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Showing posts from September, 2015

Where is the "UNDO" button?

Sometimes I need a "UNDO" button:the lesson I planned is a complete disaster;I never copied the test I need for this period;my students are angry because I overlooked an infraction for one student but not for another;the teacher next door was out of school three days with a sick child and I didn't take the time to ask about the child, offer my help, or just share an encouraging word;a student is struggling in my class but I don't offer any extra help;in impatience I criticized a student and embarrassed him in front of his peers;homeroom attendance? I completely forgot to check and submit! Was everyone there?;that girl was visibly upset by something, but I didn't stop to see what was wrong or how I could help;oh, I was supposed to attend a meeting this morning!
Life doesn't have a "UNDO" button.
At times I want to take back my words, change my actions or reactions, or even go back and "insert" what I've omitted. But I can't. And I fe…

Emulating My Teacher Heroes (1)

My mom tells everyone that I have only ever wanted to do one thing with my life--teach, and she is correct. Even in high school I analyzed my teachers and their teaching methods and identified what I wanted to do like they did. One particular role model was Miss Carole Ewing.

I wasn't the only one who looked forward to Miss Ewing's social studies classes; many of my classmates also loved and admired her. Miss Ewing frequently wore yellow, always smiled enormously, and unfailingly taught with energy and passion. We secretly dubbed her the "Sunshine Lady," and once even secured our principal's permission and assistance to give her a surprise "Sunshine Party" in her classroom.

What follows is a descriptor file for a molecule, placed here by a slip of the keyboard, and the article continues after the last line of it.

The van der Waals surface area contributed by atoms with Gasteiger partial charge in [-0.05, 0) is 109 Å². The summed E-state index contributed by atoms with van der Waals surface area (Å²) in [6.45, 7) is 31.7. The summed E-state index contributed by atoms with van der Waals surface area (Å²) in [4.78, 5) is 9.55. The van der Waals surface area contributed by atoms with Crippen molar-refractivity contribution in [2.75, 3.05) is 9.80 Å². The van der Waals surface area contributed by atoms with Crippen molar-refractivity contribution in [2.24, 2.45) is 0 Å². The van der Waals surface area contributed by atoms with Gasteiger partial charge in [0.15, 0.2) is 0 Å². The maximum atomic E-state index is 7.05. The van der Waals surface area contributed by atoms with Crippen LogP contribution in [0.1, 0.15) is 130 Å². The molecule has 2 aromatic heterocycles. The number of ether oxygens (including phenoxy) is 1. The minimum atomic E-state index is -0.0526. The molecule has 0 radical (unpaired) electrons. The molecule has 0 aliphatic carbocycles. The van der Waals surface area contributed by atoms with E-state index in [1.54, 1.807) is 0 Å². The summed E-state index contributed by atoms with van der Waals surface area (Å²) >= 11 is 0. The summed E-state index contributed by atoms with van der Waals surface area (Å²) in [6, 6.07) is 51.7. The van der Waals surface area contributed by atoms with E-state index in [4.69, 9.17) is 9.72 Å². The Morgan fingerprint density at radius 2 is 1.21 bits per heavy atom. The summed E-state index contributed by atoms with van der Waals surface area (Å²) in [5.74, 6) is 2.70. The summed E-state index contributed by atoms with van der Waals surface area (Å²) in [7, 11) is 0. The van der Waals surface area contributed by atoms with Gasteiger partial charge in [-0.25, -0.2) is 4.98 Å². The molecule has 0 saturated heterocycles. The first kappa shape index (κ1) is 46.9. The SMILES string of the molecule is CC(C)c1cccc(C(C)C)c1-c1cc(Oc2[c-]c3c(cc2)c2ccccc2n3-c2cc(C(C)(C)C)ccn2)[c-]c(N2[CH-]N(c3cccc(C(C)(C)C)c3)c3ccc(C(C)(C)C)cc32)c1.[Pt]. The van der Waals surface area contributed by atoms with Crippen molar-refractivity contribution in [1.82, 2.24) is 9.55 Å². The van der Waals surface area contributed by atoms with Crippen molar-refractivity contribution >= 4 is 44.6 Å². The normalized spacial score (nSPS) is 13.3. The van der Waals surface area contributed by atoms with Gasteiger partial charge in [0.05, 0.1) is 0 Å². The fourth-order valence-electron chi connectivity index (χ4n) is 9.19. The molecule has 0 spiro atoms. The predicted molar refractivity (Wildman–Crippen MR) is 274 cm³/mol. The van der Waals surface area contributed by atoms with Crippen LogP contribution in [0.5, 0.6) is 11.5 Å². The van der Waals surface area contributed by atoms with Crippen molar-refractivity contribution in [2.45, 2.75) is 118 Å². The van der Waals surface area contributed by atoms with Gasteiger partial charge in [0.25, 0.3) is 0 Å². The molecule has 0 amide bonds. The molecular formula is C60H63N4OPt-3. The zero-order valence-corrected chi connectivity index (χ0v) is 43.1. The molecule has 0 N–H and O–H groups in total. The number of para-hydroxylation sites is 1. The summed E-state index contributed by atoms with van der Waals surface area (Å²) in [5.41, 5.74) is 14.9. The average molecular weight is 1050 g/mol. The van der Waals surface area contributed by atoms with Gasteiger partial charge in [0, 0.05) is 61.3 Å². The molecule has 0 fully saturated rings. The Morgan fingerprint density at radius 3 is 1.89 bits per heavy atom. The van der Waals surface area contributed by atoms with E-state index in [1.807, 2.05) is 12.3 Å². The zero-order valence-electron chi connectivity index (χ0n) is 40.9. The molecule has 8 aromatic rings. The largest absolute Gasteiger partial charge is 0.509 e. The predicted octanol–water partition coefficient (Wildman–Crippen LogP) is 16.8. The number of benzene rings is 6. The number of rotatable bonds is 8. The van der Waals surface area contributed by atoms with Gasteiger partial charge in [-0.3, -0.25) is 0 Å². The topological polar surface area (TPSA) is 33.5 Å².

Her room was full of yellow balloons, yellow streamers, yellow cake, and 25 or so teenagers dressed in yellow shirts. As she entered we all sang, "You are my sunshine, my only sunshine..." Of course, she gave us her characteristic grin and the party began.

There were many thin…

Enter Stage Right

A teacher, mentor and friend gave me a piece of advice that has resonated in my heart and mind for years:
"If you are going to be a good teacher, you have to be a good actor (actress)".
What did he mean?

Regardless of the kind of day I'm having, I need to set my personal difficulties/thoughts aside and teach as though everything were great for me.

That is a troubling statement--I can't share my life with my students? I can't be sad, frustrated, angry or discouraged?

I don't think that he meant that I had to be dispassionate and stoic with my students. It's much more than that.

I have a choice to make: will I let my emotions rule my thoughts, words and actions, or will I bring my emotions under control and think, speak and act professionally?
Especially in the present time my students see, hear and experience life controlled by free-range emotions. What they don't often see is caged emotions--emotions under control. I can, and should, be that model for …

Called To Teach

  I am called and gifted to be a teacher in public education. As such, I commit to begin each day believing in and expecting the best of each of my students, regardless of the successes and/or failures of the previous day.         Inside the classroom, I maximize the time by creating learning opportunities to keep the students involved in the learning process. I strive not to waste time—my time or theirs—and to model for them a work ethic and a commitment to excellence. As I model a passion for learning and for my subject matter, I can inspire the same in them. Outside the classroom, I am still a teacher and a role model for my students. At school events, in a public restaurant, on a walking trail, at home, and in church I am the same as I am in the classroom.
I am committed to excellence, passion and integrity. I will live my life in this way, and I will seek to develop these traits in my students as well.
As part of my graduate work a few years ago, I was assigned to write my "p…